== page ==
STEM

We must ensure that all of Washington’s students have access to an education that will prepare them for success in our economy.

We want all of Washington’s students to be competitive candidates for careers in our growing economy. That economy relies on industries that increasingly need employees highly skilled in science, technology, engineering, and math (STEM). By focusing on STEM, our schools can teach students the skills and knowledge they need to be successful and build careers. In particular, this means starting science and math education earlier in a student’s education and encouraging more rigorous coursework.

Yet, despite recent efforts to focus on STEM subjects in schools, this year fewer students enrolled in Algebra I in 8th grade and more students needed math remediation after graduating from high school. Further, some of the state’s largest achievement gaps persist in science and math courses. We must continue to work to provide all students with the knowledge and skills that will lead to success in Washington’s workforce.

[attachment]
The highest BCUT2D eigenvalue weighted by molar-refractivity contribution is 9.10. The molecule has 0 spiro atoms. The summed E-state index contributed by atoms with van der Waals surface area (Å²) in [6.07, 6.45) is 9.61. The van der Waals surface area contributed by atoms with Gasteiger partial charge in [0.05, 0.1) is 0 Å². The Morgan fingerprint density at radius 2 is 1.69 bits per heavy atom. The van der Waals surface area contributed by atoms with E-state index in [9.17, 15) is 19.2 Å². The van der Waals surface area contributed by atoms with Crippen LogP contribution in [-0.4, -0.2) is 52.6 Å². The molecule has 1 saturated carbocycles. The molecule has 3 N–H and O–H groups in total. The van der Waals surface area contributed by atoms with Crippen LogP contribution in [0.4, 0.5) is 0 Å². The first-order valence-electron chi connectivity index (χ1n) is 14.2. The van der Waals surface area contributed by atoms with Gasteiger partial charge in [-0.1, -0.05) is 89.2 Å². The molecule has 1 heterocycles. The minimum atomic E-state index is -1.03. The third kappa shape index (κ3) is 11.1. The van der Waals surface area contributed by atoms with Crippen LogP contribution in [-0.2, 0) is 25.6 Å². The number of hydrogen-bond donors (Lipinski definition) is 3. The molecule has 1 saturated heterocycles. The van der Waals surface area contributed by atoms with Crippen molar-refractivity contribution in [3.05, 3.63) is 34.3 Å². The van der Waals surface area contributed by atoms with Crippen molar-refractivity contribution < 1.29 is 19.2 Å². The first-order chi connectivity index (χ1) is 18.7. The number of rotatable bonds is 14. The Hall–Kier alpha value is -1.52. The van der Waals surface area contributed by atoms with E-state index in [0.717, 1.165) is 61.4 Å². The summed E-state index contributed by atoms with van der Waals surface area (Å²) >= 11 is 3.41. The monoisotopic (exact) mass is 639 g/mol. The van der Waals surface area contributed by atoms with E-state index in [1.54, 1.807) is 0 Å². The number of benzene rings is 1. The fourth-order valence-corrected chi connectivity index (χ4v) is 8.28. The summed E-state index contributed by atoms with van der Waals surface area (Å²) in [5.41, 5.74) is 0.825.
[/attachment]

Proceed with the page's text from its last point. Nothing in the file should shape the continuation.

A Way Forward
  • Increase the number of 8th graders enrolling in Algebra I or higher.
  • Improve integration of science concepts in elementary and middle school.
  • Ensure that resources are available for increased teacher professional development in STEM subjects, and encourage more STEM-focused training programs at colleges of education.

dollars spent on higher-education funding per $1,000 of personal income,
by state

dollars spent on K-12 funding per $1,000 of personal income, by state

per-pupil expenditures by state, adjusted for regional cost differences

percentage of K-12 funding provided by state, local, federal, and other sources

percentage of high school graduates attending a two- or four-year college

percentage of students graduating in four years by racial/ethnic group

percentage of students graduating in six years by racial/ethnic group

percentage of students enrolled in remedial courses at public postsecondary institutions